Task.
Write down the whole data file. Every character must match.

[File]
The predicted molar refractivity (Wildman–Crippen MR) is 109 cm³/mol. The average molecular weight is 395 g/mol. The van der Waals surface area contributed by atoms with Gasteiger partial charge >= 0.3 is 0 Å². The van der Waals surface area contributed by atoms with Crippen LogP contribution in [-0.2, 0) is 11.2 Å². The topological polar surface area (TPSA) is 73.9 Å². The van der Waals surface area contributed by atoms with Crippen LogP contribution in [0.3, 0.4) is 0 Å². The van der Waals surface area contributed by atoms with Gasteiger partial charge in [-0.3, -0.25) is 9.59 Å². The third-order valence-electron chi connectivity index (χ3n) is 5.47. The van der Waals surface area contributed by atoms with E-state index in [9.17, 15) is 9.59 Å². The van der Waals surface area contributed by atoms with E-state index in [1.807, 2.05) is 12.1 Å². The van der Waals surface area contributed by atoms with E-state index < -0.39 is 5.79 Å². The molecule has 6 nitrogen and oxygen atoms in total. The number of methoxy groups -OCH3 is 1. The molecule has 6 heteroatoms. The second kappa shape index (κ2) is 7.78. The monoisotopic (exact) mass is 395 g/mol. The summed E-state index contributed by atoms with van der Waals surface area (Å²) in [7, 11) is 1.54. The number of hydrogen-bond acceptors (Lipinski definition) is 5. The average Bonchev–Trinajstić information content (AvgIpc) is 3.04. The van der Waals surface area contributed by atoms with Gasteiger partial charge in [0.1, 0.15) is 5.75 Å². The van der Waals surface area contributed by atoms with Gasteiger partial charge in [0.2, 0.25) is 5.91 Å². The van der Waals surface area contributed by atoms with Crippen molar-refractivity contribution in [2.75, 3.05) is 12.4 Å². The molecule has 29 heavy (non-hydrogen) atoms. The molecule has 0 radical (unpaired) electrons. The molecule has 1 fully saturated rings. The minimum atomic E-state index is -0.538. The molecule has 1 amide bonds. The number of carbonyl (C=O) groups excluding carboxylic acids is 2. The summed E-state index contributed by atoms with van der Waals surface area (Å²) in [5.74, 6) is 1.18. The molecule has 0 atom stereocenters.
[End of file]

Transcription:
The predicted molar refractivity (Wildman–Crippen MR) is 109 cm³/mol. The average molecular weight is 395 g/mol. The van der Waals surface area contributed by atoms with Gasteiger partial charge >= 0.3 is 0 Å². The van der Waals surface area contributed by atoms with Crippen LogP contribution in [-0.2, 0) is 11.2 Å². The topological polar surface area (TPSA) is 73.9 Å². The van der Waals surface area contributed by atoms with Crippen LogP contribution in [0.3, 0.4) is 0 Å². The van der Waals surface area contributed by atoms with Gasteiger partial charge in [-0.3, -0.25) is 9.59 Å². The third-order valence-electron chi connectivity index (χ3n) is 5.47. The van der Waals surface area contributed by atoms with E-state index in [9.17, 15) is 9.59 Å². The van der Waals surface area contributed by atoms with E-state index in [1.807, 2.05) is 12.1 Å². The van der Waals surface area contributed by atoms with E-state index < -0.39 is 5.79 Å². The molecule has 6 nitrogen and oxygen atoms in total. The number of methoxy groups -OCH3 is 1. The molecule has 6 heteroatoms. The second kappa shape index (κ2) is 7.78. The monoisotopic (exact) mass is 395 g/mol. The summed E-state index contributed by atoms with van der Waals surface area (Å²) in [7, 11) is 1.54. The number of hydrogen-bond acceptors (Lipinski definition) is 5. The average Bonchev–Trinajstić information content (AvgIpc) is 3.04. The van der Waals surface area contributed by atoms with Gasteiger partial charge in [0.1, 0.15) is 5.75 Å². The van der Waals surface area contributed by atoms with Gasteiger partial charge in [0.2, 0.25) is 5.91 Å². The van der Waals surface area contributed by atoms with Crippen molar-refractivity contribution in [2.75, 3.05) is 12.4 Å². The molecule has 29 heavy (non-hydrogen) atoms. The molecule has 0 radical (unpaired) electrons. The molecule has 1 fully saturated rings. The minimum atomic E-state index is -0.538. The molecule has 1 amide bonds. The number of carbonyl (C=O) groups excluding carboxylic acids is 2. The summed E-state index contributed by atoms with van der Waals surface area (Å²) in [5.74, 6) is 1.18. The molecule has 0 atom stereocenters.